In only a few short years, Franco-Argentine filmmaker Gaspar Noé has become a notorious go-to director for disturbing, boundary pushing material, even brutally so with 2002's "Irreversible". After his recent 2010 psychedelic, drug-infused thriller "Enter the Void", it only seemed fair to anticipate Noé's next offering, a raw film about a love story complete with very up-close and personal sex scenes. However, amongst the slew of melancholic scenes of longing and sex aplenty, complete with all the fixings, "Love" stills manages to come across as one of Noé's more subdued, bridled works. "Love" is a film as potentially titillating as it is aggravating in its mechanical and one note depiction of the fusion of love and intimacy. It's a sex film with an energetic void in place of a heart.
A deconstruction of "Love" leaves us with a premise and backstory that is rather simple. Noé sticks our main character, a self-reflexive, American film student named Murphy (Karl Glusman), in Paris. He's an appreciative lover of European culture (and women) but still has the relentless pride and ignorance of an American. As is the natural progression of a love story, boy meets girl. Electra (Aomi Muyock), a freeloving, fiery French artist, becomes Murphy's obsession and the catalyst for his own downfall. When Murphy becomes entranced with the young girl next door (another new comer, Klara Kristin), his life becomes a series of disenchanted normalities, calling for a serious session of reflection. This is where we enter the story. Here, the beginning of the film is the end of Murphy's narrative. In the present day, Murphy, now a father and husband within a loveless marriage with the once tempting neighbor, receives a call saying Electra is missing. Fearing the worse, possibly even suicide, we journey back in time with him and revisit where their relationship (and subsequently his life) blossomed and then suddenly went wrong. Muyock, Glusman and Kristin have no inhibitions in their breakthrough roles as newcomers, and do their very best with the material they were given.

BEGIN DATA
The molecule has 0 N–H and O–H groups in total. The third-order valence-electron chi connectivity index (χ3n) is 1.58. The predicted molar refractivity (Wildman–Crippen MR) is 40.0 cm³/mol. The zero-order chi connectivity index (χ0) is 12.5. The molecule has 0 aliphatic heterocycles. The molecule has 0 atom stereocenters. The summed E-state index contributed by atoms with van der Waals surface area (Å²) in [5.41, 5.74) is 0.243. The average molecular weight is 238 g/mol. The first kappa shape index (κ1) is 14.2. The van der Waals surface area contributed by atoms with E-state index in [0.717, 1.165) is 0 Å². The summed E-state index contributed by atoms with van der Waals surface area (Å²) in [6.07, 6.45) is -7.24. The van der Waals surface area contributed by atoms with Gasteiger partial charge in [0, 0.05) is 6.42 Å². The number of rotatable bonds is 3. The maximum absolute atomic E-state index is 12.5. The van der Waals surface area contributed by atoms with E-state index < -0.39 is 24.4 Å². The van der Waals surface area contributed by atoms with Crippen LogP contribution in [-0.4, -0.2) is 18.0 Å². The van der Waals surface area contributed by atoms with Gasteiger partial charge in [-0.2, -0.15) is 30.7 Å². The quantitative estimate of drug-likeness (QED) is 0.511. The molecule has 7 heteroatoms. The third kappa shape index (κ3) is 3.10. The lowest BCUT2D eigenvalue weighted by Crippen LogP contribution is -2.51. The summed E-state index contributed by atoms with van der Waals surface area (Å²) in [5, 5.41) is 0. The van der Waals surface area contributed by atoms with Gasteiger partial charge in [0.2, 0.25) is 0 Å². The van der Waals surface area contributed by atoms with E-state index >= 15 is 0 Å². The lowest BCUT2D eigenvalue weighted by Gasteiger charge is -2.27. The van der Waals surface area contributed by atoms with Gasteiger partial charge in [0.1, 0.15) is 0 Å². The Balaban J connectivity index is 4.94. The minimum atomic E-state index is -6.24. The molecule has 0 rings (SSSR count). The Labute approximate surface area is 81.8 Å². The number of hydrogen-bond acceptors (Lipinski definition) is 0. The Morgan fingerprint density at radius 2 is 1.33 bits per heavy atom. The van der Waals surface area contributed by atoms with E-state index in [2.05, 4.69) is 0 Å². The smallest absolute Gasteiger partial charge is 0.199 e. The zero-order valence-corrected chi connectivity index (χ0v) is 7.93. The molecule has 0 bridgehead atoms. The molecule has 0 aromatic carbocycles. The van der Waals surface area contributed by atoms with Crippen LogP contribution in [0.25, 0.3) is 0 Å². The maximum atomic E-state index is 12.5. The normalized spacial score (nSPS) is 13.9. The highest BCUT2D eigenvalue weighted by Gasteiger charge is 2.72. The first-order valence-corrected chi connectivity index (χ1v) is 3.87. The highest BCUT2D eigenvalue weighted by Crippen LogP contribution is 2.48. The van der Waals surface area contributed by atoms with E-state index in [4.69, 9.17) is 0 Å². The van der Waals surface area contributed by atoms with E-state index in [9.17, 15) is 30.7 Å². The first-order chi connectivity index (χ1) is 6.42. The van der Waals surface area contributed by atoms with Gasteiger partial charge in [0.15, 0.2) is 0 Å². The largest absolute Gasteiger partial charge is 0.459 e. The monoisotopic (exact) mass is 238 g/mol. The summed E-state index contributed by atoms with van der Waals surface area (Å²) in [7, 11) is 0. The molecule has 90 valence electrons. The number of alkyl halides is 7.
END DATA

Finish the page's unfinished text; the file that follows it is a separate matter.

With such honesty and raw storytelling, it's hard to say which twist and turn is to blame for the story's faltering progression and tediousness. In various interviews, Noé explains the onslaught of sex within this film is a reflection of some sense of reality. However, when you strip it all down and just look at the story, reality just seems tired amongst all of the gimmick. Perhaps with a film like "Love", one that could haphazardly rest within the mainstream art house genre, its legacy will never be about actual talent. It will live on briefly as a conversation piece, a semi-notorious cult film in a sea of other boundary pushing films of its kind. I, for one, did not partake in seeing this film within its intended theatrical 3D setting. I chose to watch it on the small screen, a personal experience without the constant shame and distraction of watching within a crowd of questionable audience goers. However, the idea of voyeurism quickly morphed into tedious work. At the very end, there's a glimmer of something - a deep sense of loss fills the screen, as Murphy mourns much more than a past girlfriend. He mourns the loss of life and motivation - something that, if touched upon deeper, could have made this a film with far greater impact.
If you can't manage to see the film in 3D or on the big screen (really, don't worry yourself about it), the provocative, luring drama "Love" is available on several VOD platforms, including Vimeo on Demand through its distributor, Alchemy. Noé explains that banning a film (which was the case in some places with "Love") gives it a sense of intrigue and mystery, making people want to see it more. Take that as you will, but go in warned and be prepared: sex, sex, sex, a little story, a touch of melancholy and more tedious sex await.